Skip to main content

Maths - Perplexing probability

It's a joy once you know how

It's a joy once you know how

On a cold and breezy Sunday afternoon, with a cup of tea in one hand and a red pen in the other, I found myself marking a stack of Year 7 assessment papers. The students had generally performed well. Then came Question 18. Paul has 15 T-shirts: 5 black, 3 white, 3 red, 2 dark blue, 1 light blue and 1 yellow.

Paul is going to take one of his T-shirts at random. What is the probability the T-shirt will: (a) be red; (b) not be black; (c) be light blue if Paul selects a blue T shirt?

Would anybody like to guess what the most common responses were from this bright bunch of Year 7s? "Not likely", "Quite likely", then "Sort of likely". I wanted to cry.

Probability is (probably) my favourite maths topic. I love the way that it is practical, useful, often surprising, and how it creeps into many parts of everyday life. However, I despair at how poorly it can be understood by even the brightest students. So I put my pen down, wiped away my tears and thought about how I would solve this problem if I was in charge of the World of Maths.

First, I would ban the use of "likely" and "unlikely" as a means of introducing students to probability. Who is to say what likely actually means? And once students are used to describing probabilities this way, it is incredibly difficult to wean them off it.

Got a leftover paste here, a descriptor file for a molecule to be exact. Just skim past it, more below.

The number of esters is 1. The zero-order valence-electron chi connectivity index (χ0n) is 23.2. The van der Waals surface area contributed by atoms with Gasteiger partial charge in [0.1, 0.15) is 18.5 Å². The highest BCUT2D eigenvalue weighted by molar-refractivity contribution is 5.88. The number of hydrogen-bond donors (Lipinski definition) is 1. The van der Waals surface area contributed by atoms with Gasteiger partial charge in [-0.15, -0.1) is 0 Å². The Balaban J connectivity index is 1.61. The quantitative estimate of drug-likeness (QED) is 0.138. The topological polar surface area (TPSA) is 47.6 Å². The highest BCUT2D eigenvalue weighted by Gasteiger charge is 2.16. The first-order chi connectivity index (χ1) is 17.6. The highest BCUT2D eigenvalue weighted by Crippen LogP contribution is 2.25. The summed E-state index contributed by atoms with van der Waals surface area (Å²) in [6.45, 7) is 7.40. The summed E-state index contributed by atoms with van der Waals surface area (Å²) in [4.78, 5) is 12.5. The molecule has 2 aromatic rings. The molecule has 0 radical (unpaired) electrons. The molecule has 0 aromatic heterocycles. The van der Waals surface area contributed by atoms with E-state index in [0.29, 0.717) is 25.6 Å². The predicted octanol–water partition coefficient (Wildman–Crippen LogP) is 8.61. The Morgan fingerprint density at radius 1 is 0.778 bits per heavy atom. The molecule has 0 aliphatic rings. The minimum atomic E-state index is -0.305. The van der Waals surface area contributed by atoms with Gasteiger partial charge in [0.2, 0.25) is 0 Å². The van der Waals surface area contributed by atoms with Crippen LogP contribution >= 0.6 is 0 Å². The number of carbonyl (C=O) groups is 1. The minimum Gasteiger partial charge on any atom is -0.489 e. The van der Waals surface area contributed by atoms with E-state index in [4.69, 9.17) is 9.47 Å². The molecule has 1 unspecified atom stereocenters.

Second, I would ban the use of decimals and percentages to describe probabilities, and stick to fractions. In the question above, the reason that the answer to (a) is 315 is because three of the 15 T-shirts in Paul's colourful collection are red. Decimals and percentages make it harder for students to conceptualise. And if they struggle with place value or adding decimals, their journey to understanding probability is off track before it has even begun.

Finally, I would ban questions that do not make sense. "The probability Tony has chips for tea is 0.2." Good for Tony. But why is that the probability? The students may just be able to figure out that perhaps Tony has kept a record of his previous 10 teas and has had chips twice. Is this a good way of estimating probability? Before you know it, you are venturing into the areas of experimental probability, sampling, bias and independent events.

There are some amazing probability games, puzzles, lotteries and activities on TES Resources. They can help bring the subject to life, engaging students in a topic that they can relate to. Will all of this help students better understand probability and encourage them to enjoy the subject? I'd say it is quite likely.

Craig Barton is maths adviser to TES, a maths advanced skills teacher and creator of TES name: mrbartonmaths. Twitter: @mrbartonmaths


Craig recommends three resource collections to help with teaching probability:

- Topic Special - Probability

- Improving Learning in Mathematics: Mostly Statistics

- Mathematics Enhancement Program - GCSE

Find these collections and other resources at


In the forums

Teachers discuss the whys and wherefores of teaching probability - what's your stance?

And in another thread a teacher asks about using probability to determine the sex of a baby

All resources and links at

Log in or register for FREE to continue reading.

It only takes a moment and you'll get access to more news, plus courses, jobs and teaching resources tailored to you